Surprising, sensational, inexorable. These are the adventures of Baron Munchausen. See him escape from the jaws of a hungry lion, shoot a stag with cherry stones, climb a beanstalk to the moon, and many other fantastical fables. Each tale is taller than the last as we enter the world of Baron Munchausen.
In volume four of this neon-noir series, a reflective moment on the train sparks the arrival of a pushy travel agent with an insane offer.
Phineas Sealby is a deity beat reporter at the Atlanta Record. Gods walk the Earth, but not just religious ones. There are also gods of things that people do religiously. Phineas's reporting style puts him in a bad spot with his publisher, who is also his girlfriend's dad. If he has any hope of keeping his job and the love of his life, he must contact and interview the Lord of Lies himself: Satan.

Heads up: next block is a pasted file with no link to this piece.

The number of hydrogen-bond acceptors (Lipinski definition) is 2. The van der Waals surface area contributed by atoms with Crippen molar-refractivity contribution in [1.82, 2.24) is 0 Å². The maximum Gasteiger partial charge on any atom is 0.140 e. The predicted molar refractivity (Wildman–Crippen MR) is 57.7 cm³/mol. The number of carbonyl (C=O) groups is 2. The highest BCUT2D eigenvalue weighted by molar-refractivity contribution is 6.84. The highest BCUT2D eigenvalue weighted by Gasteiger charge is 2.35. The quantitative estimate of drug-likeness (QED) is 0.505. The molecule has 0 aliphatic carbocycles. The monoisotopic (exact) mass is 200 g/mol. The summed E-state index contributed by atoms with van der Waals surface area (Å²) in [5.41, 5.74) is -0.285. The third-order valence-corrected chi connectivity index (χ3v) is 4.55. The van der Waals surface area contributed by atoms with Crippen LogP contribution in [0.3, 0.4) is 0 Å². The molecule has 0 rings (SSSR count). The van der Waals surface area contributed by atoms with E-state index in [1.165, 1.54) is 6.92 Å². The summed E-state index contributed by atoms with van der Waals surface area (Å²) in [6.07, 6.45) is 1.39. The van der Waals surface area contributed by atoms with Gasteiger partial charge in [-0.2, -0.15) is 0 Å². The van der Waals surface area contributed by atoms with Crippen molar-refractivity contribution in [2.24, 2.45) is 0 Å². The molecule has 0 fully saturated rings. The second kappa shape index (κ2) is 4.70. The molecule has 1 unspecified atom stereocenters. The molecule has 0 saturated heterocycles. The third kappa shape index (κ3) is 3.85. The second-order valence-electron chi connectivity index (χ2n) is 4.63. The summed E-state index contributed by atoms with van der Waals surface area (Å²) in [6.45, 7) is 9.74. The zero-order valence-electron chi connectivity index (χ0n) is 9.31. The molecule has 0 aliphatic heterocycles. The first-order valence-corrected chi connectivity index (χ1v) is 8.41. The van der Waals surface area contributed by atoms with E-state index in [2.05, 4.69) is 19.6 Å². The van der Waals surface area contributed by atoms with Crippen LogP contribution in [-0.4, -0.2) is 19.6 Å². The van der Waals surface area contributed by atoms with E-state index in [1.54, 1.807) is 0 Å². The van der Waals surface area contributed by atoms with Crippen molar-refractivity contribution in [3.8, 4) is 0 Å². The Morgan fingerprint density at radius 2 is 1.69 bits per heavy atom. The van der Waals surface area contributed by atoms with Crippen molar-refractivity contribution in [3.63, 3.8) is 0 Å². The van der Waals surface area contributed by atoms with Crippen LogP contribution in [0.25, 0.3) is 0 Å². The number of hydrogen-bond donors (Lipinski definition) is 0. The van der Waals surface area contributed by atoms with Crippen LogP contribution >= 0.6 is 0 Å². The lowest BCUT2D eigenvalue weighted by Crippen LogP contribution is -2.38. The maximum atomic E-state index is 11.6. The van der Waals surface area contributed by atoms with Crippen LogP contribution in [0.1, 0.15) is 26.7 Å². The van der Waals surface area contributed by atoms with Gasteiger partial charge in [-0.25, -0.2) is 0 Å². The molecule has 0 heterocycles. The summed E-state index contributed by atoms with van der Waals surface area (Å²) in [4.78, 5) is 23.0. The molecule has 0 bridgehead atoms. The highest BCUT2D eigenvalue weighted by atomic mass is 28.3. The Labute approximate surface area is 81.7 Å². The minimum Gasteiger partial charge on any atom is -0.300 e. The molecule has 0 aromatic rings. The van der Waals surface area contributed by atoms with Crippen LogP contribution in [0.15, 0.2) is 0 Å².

In this, the first story in a new series featuring a character from Dark Elves, Dragons and Dinosaurs as well as Beholder Baseball and Other Bad Ideas, Magnus the scientist who formerly "dated" Lorelei the dark elf priestess is now in Manhattan and single. He is visited in the dead of night by a dead folksinger, who is now a vampire and needs his assistance on a mission to take down a dangerous necromancer.
Nathan Pepper seemed like an ordinary baby -- except for a mouth full of scary sharp teeth. Because his life began with his grandmother strongly recommending that he be destroyed as soon as possible, it's safe to say that Nathan was not destined for a typical existence.
All women need their own simple pleasures. Jean and Rosie are involved in a new adventure together-one they're both excited about - and they'll introduce you to some interesting characters along the way.
Customer service manager Bob Thomassoulo gets more than he bargained for when he decides to go to Mexico and take revenge on the man who took his job. Accompanying him to Tijuana are his two best friends, Bacho and Doyle, who become entangled in a separate tale about digging for gold. This is an absurd tale of revenge, gold lust, friendship, darts, love, and political revolution. Oh, it's also about what makes a rock classic a classic.